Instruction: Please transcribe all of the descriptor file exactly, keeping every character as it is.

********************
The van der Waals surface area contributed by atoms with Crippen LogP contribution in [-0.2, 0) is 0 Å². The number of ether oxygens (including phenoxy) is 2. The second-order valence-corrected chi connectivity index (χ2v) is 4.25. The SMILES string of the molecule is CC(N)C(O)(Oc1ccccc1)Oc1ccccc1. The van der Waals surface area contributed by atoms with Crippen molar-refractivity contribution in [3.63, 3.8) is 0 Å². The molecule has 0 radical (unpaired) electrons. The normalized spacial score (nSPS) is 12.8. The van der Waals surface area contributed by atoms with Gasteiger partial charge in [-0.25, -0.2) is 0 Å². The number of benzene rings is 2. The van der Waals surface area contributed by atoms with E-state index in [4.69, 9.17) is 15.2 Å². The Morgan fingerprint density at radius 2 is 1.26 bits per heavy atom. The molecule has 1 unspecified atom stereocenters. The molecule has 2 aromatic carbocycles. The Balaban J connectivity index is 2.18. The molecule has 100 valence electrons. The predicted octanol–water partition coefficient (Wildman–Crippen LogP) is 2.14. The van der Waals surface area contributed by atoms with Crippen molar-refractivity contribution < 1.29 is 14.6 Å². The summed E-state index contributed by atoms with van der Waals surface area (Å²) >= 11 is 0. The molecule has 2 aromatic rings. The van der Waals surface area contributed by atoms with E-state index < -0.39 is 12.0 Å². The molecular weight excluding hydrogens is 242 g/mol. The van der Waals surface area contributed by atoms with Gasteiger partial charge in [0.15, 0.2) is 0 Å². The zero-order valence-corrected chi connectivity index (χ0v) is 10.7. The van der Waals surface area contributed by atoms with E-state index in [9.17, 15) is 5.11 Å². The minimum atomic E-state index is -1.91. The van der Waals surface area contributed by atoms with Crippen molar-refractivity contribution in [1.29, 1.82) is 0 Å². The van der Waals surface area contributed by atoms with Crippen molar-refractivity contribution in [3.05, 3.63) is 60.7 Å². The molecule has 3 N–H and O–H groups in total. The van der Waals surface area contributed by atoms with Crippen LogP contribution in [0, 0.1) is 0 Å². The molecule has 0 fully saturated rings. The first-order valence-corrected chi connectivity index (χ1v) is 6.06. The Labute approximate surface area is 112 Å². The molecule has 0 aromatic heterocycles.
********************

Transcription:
The van der Waals surface area contributed by atoms with Crippen LogP contribution in [-0.2, 0) is 0 Å². The number of ether oxygens (including phenoxy) is 2. The second-order valence-corrected chi connectivity index (χ2v) is 4.25. The SMILES string of the molecule is CC(N)C(O)(Oc1ccccc1)Oc1ccccc1. The van der Waals surface area contributed by atoms with Crippen molar-refractivity contribution in [3.63, 3.8) is 0 Å². The molecule has 0 radical (unpaired) electrons. The normalized spacial score (nSPS) is 12.8. The van der Waals surface area contributed by atoms with Gasteiger partial charge in [-0.25, -0.2) is 0 Å². The number of benzene rings is 2. The van der Waals surface area contributed by atoms with E-state index in [4.69, 9.17) is 15.2 Å². The Morgan fingerprint density at radius 2 is 1.26 bits per heavy atom. The molecule has 1 unspecified atom stereocenters. The molecule has 2 aromatic carbocycles. The Balaban J connectivity index is 2.18. The molecule has 100 valence electrons. The predicted octanol–water partition coefficient (Wildman–Crippen LogP) is 2.14. The van der Waals surface area contributed by atoms with Crippen molar-refractivity contribution < 1.29 is 14.6 Å². The summed E-state index contributed by atoms with van der Waals surface area (Å²) >= 11 is 0. The molecule has 2 aromatic rings. The van der Waals surface area contributed by atoms with E-state index < -0.39 is 12.0 Å². The molecular weight excluding hydrogens is 242 g/mol. The van der Waals surface area contributed by atoms with Gasteiger partial charge in [0.15, 0.2) is 0 Å². The zero-order valence-corrected chi connectivity index (χ0v) is 10.7. The van der Waals surface area contributed by atoms with E-state index in [9.17, 15) is 5.11 Å². The minimum atomic E-state index is -1.91. The van der Waals surface area contributed by atoms with Crippen molar-refractivity contribution in [1.29, 1.82) is 0 Å². The van der Waals surface area contributed by atoms with Crippen molar-refractivity contribution in [3.05, 3.63) is 60.7 Å². The molecule has 3 N–H and O–H groups in total. The van der Waals surface area contributed by atoms with Crippen LogP contribution in [0, 0.1) is 0 Å². The molecule has 0 fully saturated rings. The first-order valence-corrected chi connectivity index (χ1v) is 6.06. The Labute approximate surface area is 112 Å². The molecule has 0 aromatic heterocycles.